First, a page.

Future parents more likely to get RSV vaccine when pregnant if aware that RSV can be a serious illness in infants

April 26, 2024
Respiratory syncytial virus (RSV) is a leading cause of infection among infants, frequently resulting in hospital or intensive care admission.

A nationwide survey of people who were pregnant or trying to become pregnant found that overall 54 percent expressed interest in the RSV vaccine during pregnancy.

Perceiving RSV as a serious illness in infants was the strongest predictor of likely vaccination during pregnancy. Likelihood to receive the RSV vaccine during pregnancy was also higher among parents with a child at home already. Findings were published in the journal Pediatrics.

The study included a diverse and representative sample of 1,528 participants. Overall, 40 percent of respondents perceived that RSV illness among children is both serious and likely, whereas 45 percent perceived RSV illness as serious but not likely, and 16 percent did not view RSV illness as serious. Twenty percent said they had never heard of RSV.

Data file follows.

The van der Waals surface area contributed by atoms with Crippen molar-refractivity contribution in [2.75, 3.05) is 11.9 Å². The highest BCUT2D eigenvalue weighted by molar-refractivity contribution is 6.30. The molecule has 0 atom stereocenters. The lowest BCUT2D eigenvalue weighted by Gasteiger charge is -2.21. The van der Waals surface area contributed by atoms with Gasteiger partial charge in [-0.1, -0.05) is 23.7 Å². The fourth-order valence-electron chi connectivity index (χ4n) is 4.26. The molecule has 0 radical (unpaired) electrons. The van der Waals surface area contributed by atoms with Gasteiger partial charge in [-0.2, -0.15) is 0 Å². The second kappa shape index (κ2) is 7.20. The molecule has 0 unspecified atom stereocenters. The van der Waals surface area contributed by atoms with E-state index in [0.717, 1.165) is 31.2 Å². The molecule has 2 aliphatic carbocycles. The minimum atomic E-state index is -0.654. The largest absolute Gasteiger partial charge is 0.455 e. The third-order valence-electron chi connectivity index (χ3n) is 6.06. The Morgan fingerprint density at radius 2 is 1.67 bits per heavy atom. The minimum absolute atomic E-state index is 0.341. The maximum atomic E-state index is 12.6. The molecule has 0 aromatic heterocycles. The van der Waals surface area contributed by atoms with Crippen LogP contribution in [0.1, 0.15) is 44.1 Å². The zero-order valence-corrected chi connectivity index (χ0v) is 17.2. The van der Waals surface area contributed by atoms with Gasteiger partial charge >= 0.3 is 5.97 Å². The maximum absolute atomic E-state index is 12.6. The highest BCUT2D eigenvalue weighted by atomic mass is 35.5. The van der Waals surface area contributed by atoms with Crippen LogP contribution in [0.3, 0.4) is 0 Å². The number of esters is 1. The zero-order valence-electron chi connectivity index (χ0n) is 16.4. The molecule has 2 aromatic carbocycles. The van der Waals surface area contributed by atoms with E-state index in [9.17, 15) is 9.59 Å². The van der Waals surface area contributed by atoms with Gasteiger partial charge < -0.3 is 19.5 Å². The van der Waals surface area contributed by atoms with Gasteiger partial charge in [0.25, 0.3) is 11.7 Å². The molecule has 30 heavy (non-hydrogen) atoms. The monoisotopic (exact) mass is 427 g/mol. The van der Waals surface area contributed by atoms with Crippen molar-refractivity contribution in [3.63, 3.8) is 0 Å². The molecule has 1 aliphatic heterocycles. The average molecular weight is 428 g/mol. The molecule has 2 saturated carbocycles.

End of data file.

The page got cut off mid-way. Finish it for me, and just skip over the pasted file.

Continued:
Sixty-three percent of respondents who thought that RSV illness was both serious and likely reported they would be very likely to get vaccinated against RSV during pregnancy, while only 31 percent of those who thought RSV illness was not serious (regardless of whether they thought it was likely) would do so.

Ann and Robert H. Lurie Children's Hospital of Chicago release on Newswise